UTI delirium affects millions of older adults every single year. For many elderly patients, UTI induced delirium represents the beginning of the end of their lives. A urinary tract infection is generally not a big deal for young, healthy adults with strong immune systems. But for an older adult, a urinary tract infection can be life-threatening. Without prompt diagnosis and treatment, urinary tract infections can quickly turn into sepsis and death. This is especially the case for older adults in nursing homes who often experience daily abuse and neglect. UTI delirium is a problem in and of itself. Older adults who have pre-existing mental disorders – such as dementia and Alzheimer’s disease – often never fully recover from UTI delirium.
There have been dozens of studies and systematic reviews conducted over the last few decades that aim to explain the connection between UTI induced delirium in older adults. Unfortunately, many of these studies have insufficient evidence and/or unclear results. More recently though, doctors and researchers from Cedars-Sinai have determined a probable cause of UTI delirium among older adults, and that is the protein called interleukin-6 (IL-6). Below, our legal team explains UTI basics and the connection to IL-6.
If your elderly loved one has suffered multiple infections in their nursing home which have led to sepsis or death, you may have grounds to file an elder abuse lawsuit. Call the Chicago nursing home abuse and neglect lawyers at 312-321-1111 today.
What is a UTI?
A urinary tract infection (UTI) is basically a bladder infection. Urinary tract infections happen when harmful bacteria travels up the urethra and into the bladder. When urinary tract infections go untreated for days or weeks, the infection can spread even further up into the ureters and kidneys. At this point, the patient may develop a kidney infection, which can be life-threatening.
Escherichia coli (e-coli) is the most common type of bacteria that causes urinary tract infections. E-coli naturally exists in the lower intestine of both people and animals. Occasionally, e-coli can travel from the lower intestine to the urethra, causing an infection. Women and people with weakened immune systems are more likely to have frequent infections.
The typical protocol for diagnosing a urinary tract infection (UTI) is to analyze symptoms and perform a urine culture to determine which type of bacteria is causing the infection. Once a doctor diagnoses a patient with a urinary tract infection, they will prescribe the correct type of antibiotics to treat the specific bacteria, and send the patient home.
How Common Are Urinary Tract Infections in the U.S.?
Urinary tract infections lead to millions of urgent care visits every year. In fact, a study reporting the epidemiology of UTIs states that this type of infection accounted for 10.5 million doctor’s office visits and 2 million ER visits in 2007. Most UTI sufferers are women, because the female urethra is much shorter than a male urethra. Therefore, harmful bacteria have less distance to travel in the urinary system in order to cause an infection.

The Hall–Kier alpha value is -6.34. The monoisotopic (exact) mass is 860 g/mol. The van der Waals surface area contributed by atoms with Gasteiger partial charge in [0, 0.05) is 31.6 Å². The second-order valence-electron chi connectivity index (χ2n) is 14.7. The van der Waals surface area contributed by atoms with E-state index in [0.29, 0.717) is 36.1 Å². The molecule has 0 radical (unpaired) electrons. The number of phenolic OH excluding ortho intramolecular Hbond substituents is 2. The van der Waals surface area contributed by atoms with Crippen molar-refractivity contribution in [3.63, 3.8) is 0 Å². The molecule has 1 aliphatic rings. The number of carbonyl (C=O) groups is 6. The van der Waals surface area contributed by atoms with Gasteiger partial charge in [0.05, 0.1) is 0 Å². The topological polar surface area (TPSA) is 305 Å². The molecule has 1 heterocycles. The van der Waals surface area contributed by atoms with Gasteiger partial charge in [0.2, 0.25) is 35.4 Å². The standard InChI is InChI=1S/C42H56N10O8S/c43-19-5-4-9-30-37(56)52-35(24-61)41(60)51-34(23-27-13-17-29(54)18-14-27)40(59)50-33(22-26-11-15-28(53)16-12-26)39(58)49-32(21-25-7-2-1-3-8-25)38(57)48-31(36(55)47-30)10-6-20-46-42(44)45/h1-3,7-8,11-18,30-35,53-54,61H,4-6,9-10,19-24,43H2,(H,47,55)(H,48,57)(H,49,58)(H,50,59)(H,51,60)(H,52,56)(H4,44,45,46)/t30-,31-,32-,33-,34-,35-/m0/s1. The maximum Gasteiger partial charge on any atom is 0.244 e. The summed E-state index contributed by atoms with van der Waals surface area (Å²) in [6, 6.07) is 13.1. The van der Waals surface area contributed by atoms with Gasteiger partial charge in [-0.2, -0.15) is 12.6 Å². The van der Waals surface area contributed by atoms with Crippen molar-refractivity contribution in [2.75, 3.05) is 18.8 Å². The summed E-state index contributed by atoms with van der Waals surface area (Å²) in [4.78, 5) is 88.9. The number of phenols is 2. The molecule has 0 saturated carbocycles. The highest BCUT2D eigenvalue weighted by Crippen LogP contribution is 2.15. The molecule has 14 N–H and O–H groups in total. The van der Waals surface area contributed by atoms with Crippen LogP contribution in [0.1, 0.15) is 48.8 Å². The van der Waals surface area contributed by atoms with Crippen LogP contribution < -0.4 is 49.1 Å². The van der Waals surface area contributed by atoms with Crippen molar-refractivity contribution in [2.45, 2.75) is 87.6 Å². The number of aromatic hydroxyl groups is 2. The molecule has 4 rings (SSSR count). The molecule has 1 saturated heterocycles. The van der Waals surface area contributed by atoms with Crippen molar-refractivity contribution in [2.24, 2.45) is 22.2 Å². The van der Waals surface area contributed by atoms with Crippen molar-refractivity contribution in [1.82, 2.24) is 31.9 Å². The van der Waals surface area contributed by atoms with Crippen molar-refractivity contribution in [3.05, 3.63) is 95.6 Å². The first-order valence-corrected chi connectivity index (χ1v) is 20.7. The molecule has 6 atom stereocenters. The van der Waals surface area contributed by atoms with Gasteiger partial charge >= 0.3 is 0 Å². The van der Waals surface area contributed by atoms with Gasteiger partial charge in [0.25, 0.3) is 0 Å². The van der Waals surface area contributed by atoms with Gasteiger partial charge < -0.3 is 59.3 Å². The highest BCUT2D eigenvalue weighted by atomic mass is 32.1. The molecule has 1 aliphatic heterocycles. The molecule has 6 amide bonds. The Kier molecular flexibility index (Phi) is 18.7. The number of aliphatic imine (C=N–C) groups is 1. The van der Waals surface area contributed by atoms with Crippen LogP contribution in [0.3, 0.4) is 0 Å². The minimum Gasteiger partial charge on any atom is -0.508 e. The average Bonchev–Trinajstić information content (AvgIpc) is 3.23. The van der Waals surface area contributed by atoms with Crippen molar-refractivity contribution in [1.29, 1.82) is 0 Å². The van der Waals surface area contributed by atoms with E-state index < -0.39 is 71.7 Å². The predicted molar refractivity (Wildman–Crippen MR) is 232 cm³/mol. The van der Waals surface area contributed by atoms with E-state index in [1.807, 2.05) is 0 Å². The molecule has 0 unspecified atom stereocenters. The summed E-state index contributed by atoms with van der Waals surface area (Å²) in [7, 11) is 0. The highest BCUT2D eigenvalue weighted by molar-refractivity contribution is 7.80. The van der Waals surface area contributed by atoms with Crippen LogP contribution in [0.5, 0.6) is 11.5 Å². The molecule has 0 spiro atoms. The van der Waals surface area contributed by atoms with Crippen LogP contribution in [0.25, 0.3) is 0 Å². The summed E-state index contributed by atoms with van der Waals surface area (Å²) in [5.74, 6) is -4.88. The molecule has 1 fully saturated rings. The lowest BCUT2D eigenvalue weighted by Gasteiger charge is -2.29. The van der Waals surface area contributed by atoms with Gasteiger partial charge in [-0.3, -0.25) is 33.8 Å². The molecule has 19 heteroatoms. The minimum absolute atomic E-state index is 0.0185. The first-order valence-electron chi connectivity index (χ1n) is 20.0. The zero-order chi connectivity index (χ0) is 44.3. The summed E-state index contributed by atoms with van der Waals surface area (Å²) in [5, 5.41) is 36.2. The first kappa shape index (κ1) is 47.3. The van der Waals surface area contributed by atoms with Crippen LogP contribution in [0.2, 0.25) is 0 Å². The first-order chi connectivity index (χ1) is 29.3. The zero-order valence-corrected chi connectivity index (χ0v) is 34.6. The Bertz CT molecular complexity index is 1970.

Postmenopausal have a much higher risk of suffering from a urinary tract infection (UTI) than younger women due to the gradual weakening of the immune system and lower estrogen levels. Both of these biological changes naturally occur with age.
Why Are Elderly People More at Risk for UTIs?
UTI risk factors among older adults include:
- A weak immune system
- An underlying disease such as bladder/kidney stones, functional abnormalities of the urinary system, obesity, diabetes, etc.
- Catheter and/or diaper use
- Nursing home abuse and neglect (sexual abuse, allowing elderly people to sit in dirty diapers, failing to help the elderly patients bathe regularly, etc.)
- Malnutrition and dehydration
- An estrogen deficiency among elderly women
UTIs account for more than one-third of all nursing home infections according to a 2014 study. According to another study, UTIs are the second most commonly diagnosed infection among elderly patients. Respiratory infections are the number one most commonly diagnosed infection.
Typical urinary tract infection (UTI) symptoms include:
- Painful urination
- Urinary urgency
- Bloody and/or cloudy urine
- Pelvic pain
- Fever and chills
- Foul smelling urine
- Lower back pain, nausea, and vomiting if the UTI has turned into a kidney infection
This is what doctors call a symptomatic UTI. Some people – more commonly older adults – suffer from asymptomatic bacteriuria, which is basically a urinary tract infection with no symptoms. In fact, the CDC claims that the prevalence of asymptomatic bacteriuria is between 25% and 50% among elderly patients in nursing homes. Lack of UTI symptoms can be incredibly dangerous, especially for hospitalized older adults. They have a much higher chance of going untreated for days or weeks and then going into one of the three stages of sepsis.